Would you be happy for your church to be called, “a school of the love of God”? Certainly our local churches often fall short of this goal; nevertheless, “a school of the love of God” is a noble description of the Church. Of course it is different from the classical definition of John Calvin, “wherever the Word is properly preached and the Sacraments correctly administered, there you can be sure the true Church is present”, but surely he would have embraced “a school of the love of God” as a useful amplification. The divine cannot be captured in any wooden definition no matter how finely crafted. Combining the two, “a school of the love of God where Word and Sacrament are correctly administered,” makes a robust definition of the Church that brings many joyful images to mind.
“A school of the love of God” is what Benedict of Nursia declared as the purpose of the monastery he built. Having combined “a school of love” with “Word and Sacrament,” we have joined Presbyterians with monasticism! And thus the robust definition, which just a moment ago seemed like a comfortable slipper, may now seem like a stiff shoe that does not fit. Presbyterian monasticism is simply not something we are used to imagining. And if we do, the images of a monastery that pass through our minds are likely to be: too much isolation from real life, too much medieval world, too much Romanism, too much regimentation! The common thread of these images is that the monastery is too much, too extreme, too radical, too exaggerated so Presbyterians have difficulty recognizing it as a part of the Church.
When we think about an unfamiliar subject, often the first ideas that come to mind tell us more about ourselves than the subject. In this case, when we protest the monastery is “too much,” are we not picturing our reluctance to consider something that apparently has no immediate usefulness in our lives? How could a monastery possibly be a part of the lives of the very, very busy Presbyterians, the Christmas and Easter Presbyterians, the lets not take religion too far Presbyterians and, the we do all we can for the local church Presbyterians? The dismissal of the monastery as too extreme is simply our way to avoid becoming educated about the subject. Education, after all, means a change in both thought and behavior and, because both are difficult, we generally would rather avoid it! Still, if a “school of God’s love” is a useful image, it is worth pursuing even at the risk of education. What then can monasteries mean to the Presbyterian Church?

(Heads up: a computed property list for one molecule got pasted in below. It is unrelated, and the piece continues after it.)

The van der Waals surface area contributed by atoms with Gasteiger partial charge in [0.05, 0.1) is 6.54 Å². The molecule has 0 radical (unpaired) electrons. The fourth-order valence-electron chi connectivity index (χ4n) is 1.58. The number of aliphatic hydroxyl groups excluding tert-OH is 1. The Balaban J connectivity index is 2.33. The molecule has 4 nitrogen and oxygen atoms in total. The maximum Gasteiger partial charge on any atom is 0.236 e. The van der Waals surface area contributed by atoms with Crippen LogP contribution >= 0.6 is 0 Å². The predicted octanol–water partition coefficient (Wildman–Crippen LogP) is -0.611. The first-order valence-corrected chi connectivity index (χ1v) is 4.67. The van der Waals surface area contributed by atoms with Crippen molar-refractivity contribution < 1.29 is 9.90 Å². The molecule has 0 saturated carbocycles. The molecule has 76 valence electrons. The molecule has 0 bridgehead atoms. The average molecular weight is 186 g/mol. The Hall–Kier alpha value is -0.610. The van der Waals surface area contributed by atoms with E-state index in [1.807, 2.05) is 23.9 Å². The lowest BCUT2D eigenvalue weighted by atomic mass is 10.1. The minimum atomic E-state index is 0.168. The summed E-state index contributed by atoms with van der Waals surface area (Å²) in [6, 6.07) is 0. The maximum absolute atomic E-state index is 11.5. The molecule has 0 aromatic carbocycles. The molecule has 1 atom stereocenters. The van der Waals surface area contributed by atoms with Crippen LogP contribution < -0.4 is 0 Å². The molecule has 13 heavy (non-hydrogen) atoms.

To answer lets return again to our view of the Church. Certainly we recognize the basic outline in John Calvin’s definition of “Word and Sacrament.” The details become even clearer with the addition of St. Benedict, “school of God’s love.” The picture is finished when we add Dietrich Bonhoeffer’s observation, “the church is a community where sins are confessed and forgiven.” With these three theologians a marvelous picture of the Church is painted: “The Church is a community and school of Word and Sacrament.” Both community and school are highly mobile words, their meanings move from tight and specific to elastic and general. There are schools that receive students for a few hours a day, then they go home again; and there are resident schools that keep both teachers and students living on a campus for many years. In the same way there are communities that gather at a specific time and place, and then the members separate to their homes, while other communities may share a living place for a hundred generations.
We are most familiar with the local church as a community that assembles for a few hours and then disperses atomically into the larger society from which it came. But could there be an objection to a church community that assembles for worship and does not disperse atomically, rather it becomes a stable molecule in the surrounding society? A view of the Church that is broad enough for both atoms and molecules, communities that unite and disperse to serve and communities that unite and remain united to serve, clarifies how what we thought was the “isolated, regimented and medieval” monastery is in fact as much a building block of the Church as are the local churches so familiar to us.